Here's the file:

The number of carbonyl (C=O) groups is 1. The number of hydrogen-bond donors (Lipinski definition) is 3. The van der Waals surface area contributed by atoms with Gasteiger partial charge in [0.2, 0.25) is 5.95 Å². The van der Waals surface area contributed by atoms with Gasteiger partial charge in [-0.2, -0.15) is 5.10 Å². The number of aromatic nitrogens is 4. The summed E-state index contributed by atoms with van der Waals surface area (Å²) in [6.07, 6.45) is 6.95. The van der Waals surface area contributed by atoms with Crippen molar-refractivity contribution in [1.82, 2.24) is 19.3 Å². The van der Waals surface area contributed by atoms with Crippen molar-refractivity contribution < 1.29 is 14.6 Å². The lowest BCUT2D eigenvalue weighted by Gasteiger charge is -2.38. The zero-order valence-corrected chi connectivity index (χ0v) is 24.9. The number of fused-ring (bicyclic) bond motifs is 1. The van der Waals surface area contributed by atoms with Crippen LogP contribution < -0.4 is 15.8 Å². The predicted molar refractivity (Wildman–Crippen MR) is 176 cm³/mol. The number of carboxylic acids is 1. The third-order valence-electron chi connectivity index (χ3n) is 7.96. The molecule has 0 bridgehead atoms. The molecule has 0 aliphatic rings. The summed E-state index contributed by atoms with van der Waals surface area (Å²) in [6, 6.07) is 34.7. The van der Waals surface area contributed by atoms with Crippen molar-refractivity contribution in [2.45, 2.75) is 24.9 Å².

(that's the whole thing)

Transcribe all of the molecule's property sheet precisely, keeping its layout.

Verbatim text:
The number of carbonyl (C=O) groups is 1. The number of hydrogen-bond donors (Lipinski definition) is 3. The van der Waals surface area contributed by atoms with Gasteiger partial charge in [0.2, 0.25) is 5.95 Å². The van der Waals surface area contributed by atoms with Gasteiger partial charge in [-0.2, -0.15) is 5.10 Å². The number of aromatic nitrogens is 4. The summed E-state index contributed by atoms with van der Waals surface area (Å²) in [6.07, 6.45) is 6.95. The van der Waals surface area contributed by atoms with Crippen molar-refractivity contribution in [1.82, 2.24) is 19.3 Å². The van der Waals surface area contributed by atoms with Crippen molar-refractivity contribution < 1.29 is 14.6 Å². The lowest BCUT2D eigenvalue weighted by Gasteiger charge is -2.38. The zero-order valence-corrected chi connectivity index (χ0v) is 24.9. The number of fused-ring (bicyclic) bond motifs is 1. The van der Waals surface area contributed by atoms with Crippen LogP contribution < -0.4 is 15.8 Å². The predicted molar refractivity (Wildman–Crippen MR) is 176 cm³/mol. The number of carboxylic acids is 1. The third-order valence-electron chi connectivity index (χ3n) is 7.96. The molecule has 0 bridgehead atoms. The molecule has 0 aliphatic rings. The summed E-state index contributed by atoms with van der Waals surface area (Å²) in [6, 6.07) is 34.7. The van der Waals surface area contributed by atoms with Crippen molar-refractivity contribution in [2.45, 2.75) is 24.9 Å².